With so much uncertainty and disruption, many people around the globe are looking for guidance and stability. Childcare, concern of an elderly family member, personal health—these are just a few of the concerns clouding our minds right now, including the people on your team.
This presents an amazing opportunity for custodial managers to inspire and lead.
According to leadership expert Nancy Koehn, “…real leaders are not born; the ability to help others triumph over adversity is not written into their genetic code. They are, instead, made. They are forged in crisis. Leaders become ‘real’ when they practice a few key behaviors that girls and inspire people through difficult times.”
As we look to help our teams look beyond the shadows, what characteristics can effective leaders reveal to encourage those around us to see a future opportunity?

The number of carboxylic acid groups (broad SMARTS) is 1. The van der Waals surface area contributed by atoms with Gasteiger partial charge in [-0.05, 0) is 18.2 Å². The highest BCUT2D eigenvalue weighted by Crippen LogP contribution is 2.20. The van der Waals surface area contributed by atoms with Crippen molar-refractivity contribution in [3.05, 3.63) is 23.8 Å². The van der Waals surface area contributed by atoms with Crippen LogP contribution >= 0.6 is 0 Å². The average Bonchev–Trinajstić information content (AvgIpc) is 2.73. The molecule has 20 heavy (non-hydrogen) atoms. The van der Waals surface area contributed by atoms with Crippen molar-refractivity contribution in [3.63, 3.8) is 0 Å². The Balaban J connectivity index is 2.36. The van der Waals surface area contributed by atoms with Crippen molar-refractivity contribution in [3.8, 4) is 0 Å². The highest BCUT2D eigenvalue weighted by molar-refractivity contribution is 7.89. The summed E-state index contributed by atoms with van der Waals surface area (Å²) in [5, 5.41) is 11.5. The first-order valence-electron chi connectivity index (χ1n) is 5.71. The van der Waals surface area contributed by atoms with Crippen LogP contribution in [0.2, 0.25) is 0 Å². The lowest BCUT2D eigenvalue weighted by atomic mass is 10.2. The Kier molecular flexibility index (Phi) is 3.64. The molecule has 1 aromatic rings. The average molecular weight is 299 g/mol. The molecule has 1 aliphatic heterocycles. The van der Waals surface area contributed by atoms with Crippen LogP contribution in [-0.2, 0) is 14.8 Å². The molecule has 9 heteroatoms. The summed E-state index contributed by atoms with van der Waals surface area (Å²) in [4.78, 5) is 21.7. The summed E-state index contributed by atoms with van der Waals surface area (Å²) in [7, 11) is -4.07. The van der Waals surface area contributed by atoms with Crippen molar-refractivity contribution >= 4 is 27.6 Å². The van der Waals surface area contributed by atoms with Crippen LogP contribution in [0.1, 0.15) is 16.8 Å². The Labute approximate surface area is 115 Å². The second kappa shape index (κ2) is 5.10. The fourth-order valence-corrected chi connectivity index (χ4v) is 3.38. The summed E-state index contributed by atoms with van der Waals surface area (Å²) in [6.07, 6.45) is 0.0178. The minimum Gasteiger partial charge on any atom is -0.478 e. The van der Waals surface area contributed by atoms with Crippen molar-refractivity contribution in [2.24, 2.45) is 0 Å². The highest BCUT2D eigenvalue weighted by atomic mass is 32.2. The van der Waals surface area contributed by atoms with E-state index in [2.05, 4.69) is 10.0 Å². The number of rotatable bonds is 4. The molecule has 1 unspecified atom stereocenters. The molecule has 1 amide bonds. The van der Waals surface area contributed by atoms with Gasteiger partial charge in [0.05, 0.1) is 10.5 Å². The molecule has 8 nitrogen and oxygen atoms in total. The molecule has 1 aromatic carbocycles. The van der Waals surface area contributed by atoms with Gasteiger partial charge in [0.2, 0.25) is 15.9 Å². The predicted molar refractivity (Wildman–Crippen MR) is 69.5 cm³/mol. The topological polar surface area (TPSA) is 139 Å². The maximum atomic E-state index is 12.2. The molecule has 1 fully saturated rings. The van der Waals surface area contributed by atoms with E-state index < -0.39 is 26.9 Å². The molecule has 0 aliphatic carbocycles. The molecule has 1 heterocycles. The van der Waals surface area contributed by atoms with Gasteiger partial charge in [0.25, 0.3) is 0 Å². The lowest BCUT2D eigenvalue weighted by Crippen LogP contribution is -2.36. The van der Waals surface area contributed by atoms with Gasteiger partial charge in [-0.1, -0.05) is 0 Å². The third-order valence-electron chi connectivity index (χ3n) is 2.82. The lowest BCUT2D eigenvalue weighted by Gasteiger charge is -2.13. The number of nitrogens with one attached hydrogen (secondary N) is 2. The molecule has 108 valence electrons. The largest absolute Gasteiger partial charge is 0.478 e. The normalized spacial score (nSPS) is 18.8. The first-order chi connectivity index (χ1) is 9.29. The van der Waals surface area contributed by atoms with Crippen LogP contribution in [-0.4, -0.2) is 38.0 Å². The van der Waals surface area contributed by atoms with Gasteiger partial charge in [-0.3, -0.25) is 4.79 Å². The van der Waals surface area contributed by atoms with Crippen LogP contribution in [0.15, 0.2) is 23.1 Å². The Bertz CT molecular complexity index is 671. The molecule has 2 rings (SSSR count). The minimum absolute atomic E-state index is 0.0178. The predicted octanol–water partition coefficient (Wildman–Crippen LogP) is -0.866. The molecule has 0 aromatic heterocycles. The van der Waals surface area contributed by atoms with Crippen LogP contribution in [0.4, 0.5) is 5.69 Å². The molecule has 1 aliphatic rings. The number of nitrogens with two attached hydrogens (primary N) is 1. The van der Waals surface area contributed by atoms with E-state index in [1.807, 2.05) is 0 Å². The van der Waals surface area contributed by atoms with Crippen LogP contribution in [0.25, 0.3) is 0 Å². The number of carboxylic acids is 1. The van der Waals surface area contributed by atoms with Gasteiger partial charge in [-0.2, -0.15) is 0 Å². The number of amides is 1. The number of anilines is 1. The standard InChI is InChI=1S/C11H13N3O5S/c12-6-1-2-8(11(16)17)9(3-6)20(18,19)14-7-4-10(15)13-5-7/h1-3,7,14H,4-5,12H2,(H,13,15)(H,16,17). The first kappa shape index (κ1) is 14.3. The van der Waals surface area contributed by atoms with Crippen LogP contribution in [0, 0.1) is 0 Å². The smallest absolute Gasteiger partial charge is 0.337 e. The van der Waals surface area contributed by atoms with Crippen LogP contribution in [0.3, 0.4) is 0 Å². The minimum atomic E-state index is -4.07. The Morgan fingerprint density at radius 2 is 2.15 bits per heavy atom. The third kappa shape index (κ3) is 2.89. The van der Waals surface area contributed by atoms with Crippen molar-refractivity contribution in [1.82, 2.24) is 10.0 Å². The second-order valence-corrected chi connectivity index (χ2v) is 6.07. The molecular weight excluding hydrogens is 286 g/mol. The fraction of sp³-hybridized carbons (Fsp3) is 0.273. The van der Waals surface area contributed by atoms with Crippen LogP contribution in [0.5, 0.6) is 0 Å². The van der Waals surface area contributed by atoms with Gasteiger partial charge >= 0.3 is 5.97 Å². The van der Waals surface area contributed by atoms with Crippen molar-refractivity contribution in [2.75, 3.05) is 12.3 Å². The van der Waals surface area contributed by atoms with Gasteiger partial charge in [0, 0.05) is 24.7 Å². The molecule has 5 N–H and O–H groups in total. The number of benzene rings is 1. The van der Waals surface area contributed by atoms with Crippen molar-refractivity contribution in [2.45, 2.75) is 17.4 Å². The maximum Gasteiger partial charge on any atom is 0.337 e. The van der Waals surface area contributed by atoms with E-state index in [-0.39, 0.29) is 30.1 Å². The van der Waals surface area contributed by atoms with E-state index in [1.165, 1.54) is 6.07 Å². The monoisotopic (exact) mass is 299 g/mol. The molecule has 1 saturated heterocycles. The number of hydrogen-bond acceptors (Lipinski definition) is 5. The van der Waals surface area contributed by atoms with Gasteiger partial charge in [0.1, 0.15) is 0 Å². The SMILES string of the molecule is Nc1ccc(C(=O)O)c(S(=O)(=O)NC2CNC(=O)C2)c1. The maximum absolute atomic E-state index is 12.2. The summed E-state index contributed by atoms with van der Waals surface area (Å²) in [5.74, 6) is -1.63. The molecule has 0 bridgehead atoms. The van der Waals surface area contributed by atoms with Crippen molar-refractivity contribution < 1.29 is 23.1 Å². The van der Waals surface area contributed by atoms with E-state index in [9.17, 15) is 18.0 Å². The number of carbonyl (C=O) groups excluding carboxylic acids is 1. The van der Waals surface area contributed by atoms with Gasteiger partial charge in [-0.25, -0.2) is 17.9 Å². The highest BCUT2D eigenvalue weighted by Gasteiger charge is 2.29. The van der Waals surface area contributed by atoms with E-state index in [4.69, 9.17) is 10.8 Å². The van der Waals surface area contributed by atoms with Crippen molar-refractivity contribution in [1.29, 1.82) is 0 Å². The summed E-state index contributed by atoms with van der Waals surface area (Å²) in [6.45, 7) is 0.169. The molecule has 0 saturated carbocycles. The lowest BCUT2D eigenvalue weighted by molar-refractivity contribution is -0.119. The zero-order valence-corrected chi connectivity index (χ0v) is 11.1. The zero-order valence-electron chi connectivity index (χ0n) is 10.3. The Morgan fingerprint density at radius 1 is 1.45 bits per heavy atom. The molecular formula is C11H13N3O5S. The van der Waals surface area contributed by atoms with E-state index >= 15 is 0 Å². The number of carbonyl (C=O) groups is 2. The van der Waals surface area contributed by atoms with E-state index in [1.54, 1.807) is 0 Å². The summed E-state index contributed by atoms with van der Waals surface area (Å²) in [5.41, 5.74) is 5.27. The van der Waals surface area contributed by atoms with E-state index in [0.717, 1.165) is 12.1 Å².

Jim Hagemann Snabe, Chairman at Siemens AG suggests that when business leaders consider a post COVID world, they should look at it as a “renewal, not a return.”
What would a renewal of your cleaning operation look like? If you received additional budget to staff, train and supply your department, what would you want to add and why? Would you do a better job of standardizing your processes? Measuring cleaning performance? Providing additional training?
Facilities managers and custodial professionals can expect to play a bigger role in business operations following the pandemic as leaders will have a much greater appreciation for their expertise. Prepare a vision for the role of your team in a post pandemic environment and how you can improve the service you deliver. Being able to clearly communicate this vision will to only inspire your team, but also the leadership.